DOMA Repeal Is Expected to Benefit U.S. Businesses


July 27, 2013

The U.S. Supreme Court recently struck down Section 3 of the Defense of Marriage Act, or DOMA, finding it unconstitutional, Benzinga reported. The Act, which was passed in 1996, defined marriage as the legal union between one man and one woman. The court's decision has left many people analyzing what the effects will be not just for LGBT individuals, but also for the businesses that employ them.

The DOMA repeal is likely to affect employment laws on a variety of subjects, such as health insurance and payroll taxes, according to Benzinga. For example, pre-tax benefits can be extended to same-sex spouses, and employers may need to amend their current payroll tax calculations and benefit documents to reflect this change. Companies may also see a rise in employees who take advantage of the Family Medical Leave Act (FMLA), which offers eligible employees up to 12 weeks of unpaid, job-protected leave to attend to an immediate family member, such as a spouse.

The DOMA overturn could benefit not only employees but also businesses. As Forbes noted, businesses were not content with the status quo when DOMA was in effect. The Business Coalition for DOMA Repeal -- an organization of about 97 companies, including Starbucks and Google -- stated that DOMA put same-sex couples at a financial disadvantage and caused lower productivity at work in addition to failed recruiting efforts. In 2011, businesses expressed their concerns with DOMA in the "Brief of American Companies as Amici Curiae in Support of Respondents," asserting that the legislation "forces [them] to discriminate against a class of [their] lawfully-married employees, upon whose welfare and morale our own success in part depends."

Coalition members argued that DOMA put extra pressure on companies to create a welcoming workplace culture. For example, up until now, same-sex spouses have been required to pay federal benefit taxes from which employees in heterosexual marriages are exempt. In order to retain the employees to which those extra taxes applied, 38 American companies adopted a practice that reimbursed them for their additional expenses. This practice was called "grossing up," and the court's recent decision would likely eliminate it.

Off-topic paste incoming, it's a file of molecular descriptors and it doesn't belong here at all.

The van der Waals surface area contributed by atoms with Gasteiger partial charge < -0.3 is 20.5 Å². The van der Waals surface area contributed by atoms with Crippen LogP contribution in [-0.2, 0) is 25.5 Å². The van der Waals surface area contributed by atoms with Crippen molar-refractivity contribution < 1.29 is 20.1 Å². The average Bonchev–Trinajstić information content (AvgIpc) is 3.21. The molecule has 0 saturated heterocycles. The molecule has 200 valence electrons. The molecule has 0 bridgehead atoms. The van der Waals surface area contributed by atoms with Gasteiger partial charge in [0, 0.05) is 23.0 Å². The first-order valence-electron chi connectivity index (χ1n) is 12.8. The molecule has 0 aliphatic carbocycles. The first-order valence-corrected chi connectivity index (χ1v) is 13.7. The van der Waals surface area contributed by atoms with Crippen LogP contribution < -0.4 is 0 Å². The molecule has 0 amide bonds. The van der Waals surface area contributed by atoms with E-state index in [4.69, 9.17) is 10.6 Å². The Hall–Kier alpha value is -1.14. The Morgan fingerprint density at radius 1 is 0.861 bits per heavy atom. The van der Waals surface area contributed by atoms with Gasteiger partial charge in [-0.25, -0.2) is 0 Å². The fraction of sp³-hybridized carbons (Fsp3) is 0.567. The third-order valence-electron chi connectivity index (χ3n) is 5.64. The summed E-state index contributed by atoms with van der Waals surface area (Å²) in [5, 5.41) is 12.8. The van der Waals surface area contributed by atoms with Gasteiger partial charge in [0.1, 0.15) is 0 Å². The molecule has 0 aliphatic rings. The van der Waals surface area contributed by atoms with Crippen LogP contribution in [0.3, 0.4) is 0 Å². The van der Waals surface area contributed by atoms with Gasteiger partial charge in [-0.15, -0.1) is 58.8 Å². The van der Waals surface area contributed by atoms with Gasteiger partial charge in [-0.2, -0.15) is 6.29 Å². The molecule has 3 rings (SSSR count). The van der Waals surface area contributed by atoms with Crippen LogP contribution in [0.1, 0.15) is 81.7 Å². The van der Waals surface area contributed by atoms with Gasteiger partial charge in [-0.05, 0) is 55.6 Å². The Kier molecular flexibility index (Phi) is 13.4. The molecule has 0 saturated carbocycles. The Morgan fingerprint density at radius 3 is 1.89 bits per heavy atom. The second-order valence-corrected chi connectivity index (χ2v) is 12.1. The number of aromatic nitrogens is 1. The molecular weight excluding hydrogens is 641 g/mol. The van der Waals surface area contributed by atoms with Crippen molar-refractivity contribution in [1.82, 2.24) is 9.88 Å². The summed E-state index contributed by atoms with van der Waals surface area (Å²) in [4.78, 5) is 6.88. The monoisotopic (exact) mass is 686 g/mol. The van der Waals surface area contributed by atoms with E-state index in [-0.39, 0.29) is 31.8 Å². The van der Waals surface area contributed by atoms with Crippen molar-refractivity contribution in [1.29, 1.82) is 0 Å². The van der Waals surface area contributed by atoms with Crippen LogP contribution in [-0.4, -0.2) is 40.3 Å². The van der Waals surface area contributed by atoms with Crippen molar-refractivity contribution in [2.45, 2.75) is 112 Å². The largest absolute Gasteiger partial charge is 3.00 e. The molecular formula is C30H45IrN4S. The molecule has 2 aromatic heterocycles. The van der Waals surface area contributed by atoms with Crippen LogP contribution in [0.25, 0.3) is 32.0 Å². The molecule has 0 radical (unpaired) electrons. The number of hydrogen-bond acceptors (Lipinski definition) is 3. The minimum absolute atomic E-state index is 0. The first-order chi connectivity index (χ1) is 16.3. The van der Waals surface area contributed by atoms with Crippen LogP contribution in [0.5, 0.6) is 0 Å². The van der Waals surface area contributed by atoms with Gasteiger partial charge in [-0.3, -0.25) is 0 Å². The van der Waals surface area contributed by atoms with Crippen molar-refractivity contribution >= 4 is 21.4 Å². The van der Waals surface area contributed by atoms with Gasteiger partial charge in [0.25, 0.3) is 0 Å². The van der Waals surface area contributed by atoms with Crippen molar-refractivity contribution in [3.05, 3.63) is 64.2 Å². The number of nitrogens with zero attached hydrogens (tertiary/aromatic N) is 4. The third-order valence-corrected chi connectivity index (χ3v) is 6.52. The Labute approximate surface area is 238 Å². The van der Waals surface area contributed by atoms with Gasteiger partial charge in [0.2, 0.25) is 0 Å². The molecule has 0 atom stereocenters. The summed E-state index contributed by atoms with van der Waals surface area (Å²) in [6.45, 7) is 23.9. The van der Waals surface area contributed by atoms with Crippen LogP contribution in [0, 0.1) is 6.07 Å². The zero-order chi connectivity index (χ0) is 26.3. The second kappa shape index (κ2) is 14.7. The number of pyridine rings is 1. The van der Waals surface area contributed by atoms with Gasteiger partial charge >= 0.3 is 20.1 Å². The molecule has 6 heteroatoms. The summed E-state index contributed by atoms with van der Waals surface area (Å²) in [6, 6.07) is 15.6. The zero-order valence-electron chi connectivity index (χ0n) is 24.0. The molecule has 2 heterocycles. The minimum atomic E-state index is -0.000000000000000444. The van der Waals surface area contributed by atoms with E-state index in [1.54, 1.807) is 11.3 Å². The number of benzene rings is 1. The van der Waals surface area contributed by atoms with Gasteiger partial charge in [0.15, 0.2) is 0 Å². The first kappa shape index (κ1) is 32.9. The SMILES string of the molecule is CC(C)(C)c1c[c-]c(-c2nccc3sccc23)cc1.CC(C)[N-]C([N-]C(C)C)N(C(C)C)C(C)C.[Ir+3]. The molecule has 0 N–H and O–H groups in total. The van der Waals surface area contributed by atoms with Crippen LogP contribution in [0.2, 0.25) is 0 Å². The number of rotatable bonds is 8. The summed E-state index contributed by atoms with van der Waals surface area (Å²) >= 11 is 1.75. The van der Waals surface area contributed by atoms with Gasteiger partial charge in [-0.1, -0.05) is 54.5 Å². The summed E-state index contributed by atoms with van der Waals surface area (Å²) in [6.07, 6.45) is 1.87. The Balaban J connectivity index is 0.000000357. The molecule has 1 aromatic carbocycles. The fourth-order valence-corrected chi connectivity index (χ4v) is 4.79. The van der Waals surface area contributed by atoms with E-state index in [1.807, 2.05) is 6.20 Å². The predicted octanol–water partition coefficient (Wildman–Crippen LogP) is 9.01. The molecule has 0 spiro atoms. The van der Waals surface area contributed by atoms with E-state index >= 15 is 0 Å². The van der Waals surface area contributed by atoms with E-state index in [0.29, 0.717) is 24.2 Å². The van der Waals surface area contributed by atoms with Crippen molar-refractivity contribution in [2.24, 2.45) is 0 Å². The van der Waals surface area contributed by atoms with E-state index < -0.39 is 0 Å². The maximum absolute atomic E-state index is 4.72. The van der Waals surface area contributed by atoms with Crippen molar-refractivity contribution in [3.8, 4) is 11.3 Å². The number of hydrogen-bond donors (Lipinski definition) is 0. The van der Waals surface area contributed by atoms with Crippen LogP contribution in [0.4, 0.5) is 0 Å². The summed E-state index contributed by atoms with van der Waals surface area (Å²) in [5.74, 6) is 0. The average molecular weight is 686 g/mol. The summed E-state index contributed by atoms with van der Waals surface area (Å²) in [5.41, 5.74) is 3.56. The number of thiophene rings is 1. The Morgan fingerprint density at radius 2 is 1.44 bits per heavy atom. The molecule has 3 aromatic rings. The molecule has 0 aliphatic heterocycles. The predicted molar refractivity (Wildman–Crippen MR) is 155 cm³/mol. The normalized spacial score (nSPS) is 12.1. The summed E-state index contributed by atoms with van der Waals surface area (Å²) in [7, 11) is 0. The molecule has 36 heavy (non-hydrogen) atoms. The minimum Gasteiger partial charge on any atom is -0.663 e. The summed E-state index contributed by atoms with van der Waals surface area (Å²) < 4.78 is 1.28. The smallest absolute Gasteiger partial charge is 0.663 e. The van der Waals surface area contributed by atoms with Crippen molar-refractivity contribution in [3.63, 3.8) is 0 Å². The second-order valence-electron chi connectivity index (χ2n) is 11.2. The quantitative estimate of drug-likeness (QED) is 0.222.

Bill George, Harvard Business School professor and former CEO of Medtronic, emphasized the importance of a fair workplace culture in a 2012 article against an amendment that threatened the legalization of same-sex marriage in Minnesota: "...I know firsthand how important and challenging it is to recruit and retain talented people. Doing so requires a culture that accepts people as they are -- not in spite of differences, but because of them…"

While DOMA was in effect, U.S. businesses needed to worry not only about ensuring that all employees felt welcome but also about retaining talented workers with foreign-born spouses, CNN noted. While U.S. citizens have generally been able to sponsor non-citizen spouses for residency visas, under DOMA, LGBT citizens could not. Consequently, American companies have lost employees who left the country to live with their partners.

In addition to losing existing employees, businesses have lost potential employees due to DOMA regulations. A recent survey by the American Council on International Personnel revealed that 42 percent of member organizations have lost opportunities to hire individuals because United States immigration law would not allow these potential employees' same-sex partners to enter America. Former U.S. Representative Jim Kolbe (R-AZ), for example, was not able to sponsor his Panamanian partner for a U.S. visa. He was eventually able to find a solution via the EB-5 investor visa program, which provides visas to people who make a capital investment of over $500,000 in this country that generates or preserves at least 10 jobs. However, as Kolbe admitted, this is not a viable option for most same-sex couples.

Now that DOMA has been overturned, LGBT Americans should be able to sponsor their legal spouses for visas under the expedited track of federal immigration law.

Rachael Tiven, Executive Director of LGBT rights advocacy group Immigration Equality, commented on corporate America's role in providing legal equality for LGBT individuals: "What's notable…is that global companies are leaders [on the matter]. They are way out front in saying that what they care about is, are you good at your job?"

Compiled by Aneesha Jhingan


"Bill George: Speaking out against the marriage amendment,", May 19, 2012, Bill George

"DOMA ruling makes U.S. businesses more globally competitive,", June 27, 2013, Preston Cooper

"How The DOMA Repeal Benefits Businesses,", June 26, 2013, Anna Secino

"Paychex Details Potential Impact to Businesses by Supreme Court's DOMA Decision,", June 27, 2013, Paul Quintaro

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